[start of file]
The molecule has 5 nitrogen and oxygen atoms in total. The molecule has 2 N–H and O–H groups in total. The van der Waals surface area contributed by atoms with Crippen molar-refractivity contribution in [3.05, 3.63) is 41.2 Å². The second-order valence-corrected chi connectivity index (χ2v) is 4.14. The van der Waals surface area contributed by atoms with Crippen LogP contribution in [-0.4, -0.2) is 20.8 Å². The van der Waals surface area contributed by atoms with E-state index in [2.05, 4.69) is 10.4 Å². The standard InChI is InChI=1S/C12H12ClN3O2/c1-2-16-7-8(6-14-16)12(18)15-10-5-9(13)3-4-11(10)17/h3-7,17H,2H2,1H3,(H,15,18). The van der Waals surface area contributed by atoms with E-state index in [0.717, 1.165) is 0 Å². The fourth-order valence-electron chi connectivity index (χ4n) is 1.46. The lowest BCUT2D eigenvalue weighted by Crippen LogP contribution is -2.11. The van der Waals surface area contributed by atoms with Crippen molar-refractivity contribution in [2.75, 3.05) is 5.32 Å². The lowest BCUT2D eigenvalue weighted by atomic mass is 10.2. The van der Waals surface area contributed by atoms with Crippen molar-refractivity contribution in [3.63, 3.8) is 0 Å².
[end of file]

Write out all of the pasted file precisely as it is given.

The molecule has 5 nitrogen and oxygen atoms in total. The molecule has 2 N–H and O–H groups in total. The van der Waals surface area contributed by atoms with Crippen molar-refractivity contribution in [3.05, 3.63) is 41.2 Å². The second-order valence-corrected chi connectivity index (χ2v) is 4.14. The van der Waals surface area contributed by atoms with Crippen LogP contribution in [-0.4, -0.2) is 20.8 Å². The van der Waals surface area contributed by atoms with E-state index in [2.05, 4.69) is 10.4 Å². The standard InChI is InChI=1S/C12H12ClN3O2/c1-2-16-7-8(6-14-16)12(18)15-10-5-9(13)3-4-11(10)17/h3-7,17H,2H2,1H3,(H,15,18). The van der Waals surface area contributed by atoms with E-state index in [0.717, 1.165) is 0 Å². The fourth-order valence-electron chi connectivity index (χ4n) is 1.46. The lowest BCUT2D eigenvalue weighted by Crippen LogP contribution is -2.11. The van der Waals surface area contributed by atoms with Crippen molar-refractivity contribution in [2.75, 3.05) is 5.32 Å². The lowest BCUT2D eigenvalue weighted by atomic mass is 10.2. The van der Waals surface area contributed by atoms with Crippen molar-refractivity contribution in [3.63, 3.8) is 0 Å².